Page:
Supporters of an anti-transgender activist have sparked outrage after they performed Nazi salutes at a protest in Melbourne on Saturday.
The salutes came during a protest between two competing groups as anti-transgender activist Kellie-Jay Keen-Minshulll continues her speaking tour of Australia before coming to New Zealand next week.
Keen-Minshulll, who goes by the moniker Posie Parker, is a British woman who founded the group Standing for Women.
She describes herself as a women's rights activist but is most well known for her anti-transgender views.
It's not believed Keen-Minshull had any link with the protest on Saturday but her controversial views are thought to have sparked the clashes, according to NCA NewsWire.
About 30 members of the far-right National Socialist Movement, dressed in black and some wearing balaclava-style face coverings, marched down Spring Street in support of Keen-Minshulll, according to NCA NewsWire.
Social media videos show the group marching down streets in Melbourne carrying a banner that read "destroy paedo freaks".
They also shouted slurs at transgender activists and performed the Nazi salute as they stood on the steps of Victoria's Parliament House.
They were opposed by an even larger group of people advocating for transgender issues, who were heard chanting "Posie Parker you can't hide, you've got Nazis on your side".
The far-right group sparked outrage on social media with people condemning the nazi-saluting protesters.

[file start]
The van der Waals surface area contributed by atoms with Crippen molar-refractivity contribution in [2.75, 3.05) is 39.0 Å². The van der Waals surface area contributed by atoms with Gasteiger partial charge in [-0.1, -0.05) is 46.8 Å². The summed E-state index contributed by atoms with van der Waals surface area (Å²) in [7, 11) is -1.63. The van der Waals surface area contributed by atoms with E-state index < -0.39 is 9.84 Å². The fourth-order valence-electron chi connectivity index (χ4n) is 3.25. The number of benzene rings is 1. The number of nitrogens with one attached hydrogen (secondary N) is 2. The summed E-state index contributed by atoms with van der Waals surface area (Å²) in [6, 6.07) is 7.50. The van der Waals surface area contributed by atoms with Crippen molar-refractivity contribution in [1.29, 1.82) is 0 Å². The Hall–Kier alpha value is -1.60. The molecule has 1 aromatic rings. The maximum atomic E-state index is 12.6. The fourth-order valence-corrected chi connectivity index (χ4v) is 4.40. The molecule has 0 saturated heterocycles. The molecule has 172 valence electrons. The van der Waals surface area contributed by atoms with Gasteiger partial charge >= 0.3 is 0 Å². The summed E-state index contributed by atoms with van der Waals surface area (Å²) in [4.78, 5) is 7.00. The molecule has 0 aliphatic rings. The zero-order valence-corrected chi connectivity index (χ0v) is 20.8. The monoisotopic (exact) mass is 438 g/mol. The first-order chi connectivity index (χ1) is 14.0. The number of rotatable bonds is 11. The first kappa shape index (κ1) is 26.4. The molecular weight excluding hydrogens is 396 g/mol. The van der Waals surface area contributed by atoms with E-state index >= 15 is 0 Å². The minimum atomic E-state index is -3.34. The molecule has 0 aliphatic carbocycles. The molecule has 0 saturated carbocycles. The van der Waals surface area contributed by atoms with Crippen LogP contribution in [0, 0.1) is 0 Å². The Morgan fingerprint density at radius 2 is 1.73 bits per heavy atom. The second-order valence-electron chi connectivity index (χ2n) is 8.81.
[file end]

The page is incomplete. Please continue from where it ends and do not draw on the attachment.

One person said "this is despicable", another person added, "this is seriously stuffed" while a third user wrote, "putrid behaviour".
Another person wrote: "Once upon a time, this sort of thing would be such a massive public disgrace that anybody who was hoping to be taken seriously could never even consider coming back from it. It's worrying that this won't make even a ripple now."
Victoria police tried to separate the two groups but there were clashes between the two sides.
It's estimated there were about 400 people there to support Keen-Minshull, but pro-transgender supporters outnumbered them at least two to one, the West Australian estimated.
Keen-Minshull's tour started in Sydney last Saturday and includes stops in Perth, Brisbane, Melbourne, Adelaide, Hobart, and Canberra.
The contentious speaker was also met with protest action at other stops, although it's understood this is the first time her supporters have clashed with pro-trans groups on the tour, according to NCA NewsWire.
Keen-Minshull also plans to visit Auckland on Saturday and Wellington next Sunday but her expected arrival in New Zealand has caused debate.
The Green Party penned an open letter to Immigration Minister Michael Wood calling for the ban of entry for Keen-Minshull.
The Greens said she posed a "significant risk and threat to public order and the public interest" and have particular concerns for the safety of New Zealand's takatāpui, transgender and gender-diverse communities.